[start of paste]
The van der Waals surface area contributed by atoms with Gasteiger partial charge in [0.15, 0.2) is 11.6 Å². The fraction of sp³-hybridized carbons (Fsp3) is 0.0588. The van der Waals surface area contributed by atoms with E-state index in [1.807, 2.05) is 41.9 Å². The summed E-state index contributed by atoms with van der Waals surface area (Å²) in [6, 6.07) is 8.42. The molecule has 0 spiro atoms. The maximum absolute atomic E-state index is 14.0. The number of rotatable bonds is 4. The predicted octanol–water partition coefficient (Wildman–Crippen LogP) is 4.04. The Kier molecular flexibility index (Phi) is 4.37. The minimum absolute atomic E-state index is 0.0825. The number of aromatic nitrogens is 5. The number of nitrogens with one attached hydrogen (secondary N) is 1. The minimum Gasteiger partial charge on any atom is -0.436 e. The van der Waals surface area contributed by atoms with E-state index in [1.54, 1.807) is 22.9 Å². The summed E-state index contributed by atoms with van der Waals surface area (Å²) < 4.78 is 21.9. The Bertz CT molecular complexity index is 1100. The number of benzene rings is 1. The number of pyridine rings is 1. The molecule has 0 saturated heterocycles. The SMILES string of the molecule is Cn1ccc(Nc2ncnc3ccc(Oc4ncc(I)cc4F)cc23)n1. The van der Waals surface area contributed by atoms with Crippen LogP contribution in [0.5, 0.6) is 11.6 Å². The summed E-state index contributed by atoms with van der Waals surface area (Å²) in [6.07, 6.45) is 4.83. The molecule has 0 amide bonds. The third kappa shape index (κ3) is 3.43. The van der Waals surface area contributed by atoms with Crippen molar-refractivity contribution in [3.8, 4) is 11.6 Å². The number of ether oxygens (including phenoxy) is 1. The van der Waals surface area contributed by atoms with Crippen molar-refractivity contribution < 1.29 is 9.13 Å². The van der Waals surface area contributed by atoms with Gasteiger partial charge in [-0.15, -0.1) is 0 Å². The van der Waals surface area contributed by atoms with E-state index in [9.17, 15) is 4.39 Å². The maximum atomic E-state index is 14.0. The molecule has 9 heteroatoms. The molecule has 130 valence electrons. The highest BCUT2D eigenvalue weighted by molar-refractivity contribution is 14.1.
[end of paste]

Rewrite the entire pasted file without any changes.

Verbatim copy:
The van der Waals surface area contributed by atoms with Gasteiger partial charge in [0.15, 0.2) is 11.6 Å². The fraction of sp³-hybridized carbons (Fsp3) is 0.0588. The van der Waals surface area contributed by atoms with E-state index in [1.807, 2.05) is 41.9 Å². The summed E-state index contributed by atoms with van der Waals surface area (Å²) in [6, 6.07) is 8.42. The molecule has 0 spiro atoms. The maximum absolute atomic E-state index is 14.0. The number of rotatable bonds is 4. The predicted octanol–water partition coefficient (Wildman–Crippen LogP) is 4.04. The Kier molecular flexibility index (Phi) is 4.37. The minimum absolute atomic E-state index is 0.0825. The number of aromatic nitrogens is 5. The number of nitrogens with one attached hydrogen (secondary N) is 1. The minimum Gasteiger partial charge on any atom is -0.436 e. The van der Waals surface area contributed by atoms with E-state index in [1.54, 1.807) is 22.9 Å². The summed E-state index contributed by atoms with van der Waals surface area (Å²) < 4.78 is 21.9. The Bertz CT molecular complexity index is 1100. The number of benzene rings is 1. The number of pyridine rings is 1. The molecule has 0 saturated heterocycles. The SMILES string of the molecule is Cn1ccc(Nc2ncnc3ccc(Oc4ncc(I)cc4F)cc23)n1. The van der Waals surface area contributed by atoms with Crippen LogP contribution in [0.5, 0.6) is 11.6 Å². The summed E-state index contributed by atoms with van der Waals surface area (Å²) in [6.07, 6.45) is 4.83. The molecule has 0 amide bonds. The third kappa shape index (κ3) is 3.43. The van der Waals surface area contributed by atoms with Crippen molar-refractivity contribution in [3.8, 4) is 11.6 Å². The number of ether oxygens (including phenoxy) is 1. The van der Waals surface area contributed by atoms with Crippen molar-refractivity contribution < 1.29 is 9.13 Å². The van der Waals surface area contributed by atoms with Gasteiger partial charge in [-0.15, -0.1) is 0 Å². The van der Waals surface area contributed by atoms with E-state index in [9.17, 15) is 4.39 Å². The maximum atomic E-state index is 14.0. The molecule has 9 heteroatoms. The molecule has 130 valence electrons. The highest BCUT2D eigenvalue weighted by molar-refractivity contribution is 14.1.